“Maxine,” Judy said.

“I hope you know that I object strenuously to this, Judy,” she said.

“You object to your client being exonerated?”

“You know what I mean,” Colson said, “I should be in there, and I’ll be filing a motion to suppress.”

“Your client made the request himself, Maxine. Anyway, we should be receiving word soon, and this will all be over.”

The escort officer leaned her head toward Judy, whispering to her again.

“Thank you, Officer,” Judy said, “Judge Hendricks is on her way back from the airport, and the release paperwork should be on its way here shortly after she arrives.”  She excused herself and stepped back into the box, taking her seat across from Piper once more.

“Well, has my reprieve come through?”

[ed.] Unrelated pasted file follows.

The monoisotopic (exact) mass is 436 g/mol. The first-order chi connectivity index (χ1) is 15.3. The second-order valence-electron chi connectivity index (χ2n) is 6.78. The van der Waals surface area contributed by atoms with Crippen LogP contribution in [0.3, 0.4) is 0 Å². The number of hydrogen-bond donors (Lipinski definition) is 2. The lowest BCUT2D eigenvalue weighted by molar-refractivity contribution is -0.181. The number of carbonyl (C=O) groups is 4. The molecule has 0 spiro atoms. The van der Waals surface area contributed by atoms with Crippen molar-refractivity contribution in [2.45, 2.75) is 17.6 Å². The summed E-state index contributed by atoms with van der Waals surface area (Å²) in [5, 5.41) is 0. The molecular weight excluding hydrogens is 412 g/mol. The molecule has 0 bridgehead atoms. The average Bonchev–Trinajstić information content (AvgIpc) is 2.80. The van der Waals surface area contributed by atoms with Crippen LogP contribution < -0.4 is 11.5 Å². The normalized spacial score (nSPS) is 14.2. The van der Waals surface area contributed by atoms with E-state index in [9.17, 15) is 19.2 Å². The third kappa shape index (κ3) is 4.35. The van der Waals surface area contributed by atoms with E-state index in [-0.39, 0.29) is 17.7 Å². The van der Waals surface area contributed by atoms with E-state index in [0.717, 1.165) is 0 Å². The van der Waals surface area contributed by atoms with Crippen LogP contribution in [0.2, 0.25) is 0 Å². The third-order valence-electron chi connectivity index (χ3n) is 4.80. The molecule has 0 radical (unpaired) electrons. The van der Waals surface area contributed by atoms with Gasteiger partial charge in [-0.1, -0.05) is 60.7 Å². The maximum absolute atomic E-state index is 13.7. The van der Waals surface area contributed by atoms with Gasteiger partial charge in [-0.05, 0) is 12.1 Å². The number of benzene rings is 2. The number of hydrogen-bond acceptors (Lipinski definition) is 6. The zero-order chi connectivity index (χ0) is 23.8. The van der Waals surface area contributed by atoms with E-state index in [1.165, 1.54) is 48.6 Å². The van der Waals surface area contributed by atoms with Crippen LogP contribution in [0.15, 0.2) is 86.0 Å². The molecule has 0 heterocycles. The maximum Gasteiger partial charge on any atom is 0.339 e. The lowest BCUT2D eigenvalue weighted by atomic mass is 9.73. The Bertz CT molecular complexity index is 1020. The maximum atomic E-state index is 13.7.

“Not yet,” she said. “We’re no different than any other branch of the government. I’m afraid our wheels grind rather slowly.”

“I guess we can chat a little while longer then. You don’t mind, do you?”


“Where were we then…oh yes. Do you believe in forgiveness, Judy?”

“I believe in truth.”


“I believe truth itself.”

“Ah. ‘Et quid est veritas’?”

She thought about it, “The truth is what…is.”

“Or perhaps you believe in the truth as you perceive it?”

“Truth is truth, regardless of what I think I see or believe. I can’t change it.”

“Back to my question then, do you believe in forgiveness?”

“Everyone needs some forgiveness.”

“Someone once told me that if you don’t live something, you don’t believe it. Do you think that’s an accurate statement?”

“In most cases I’d say that’s a fair assessment.”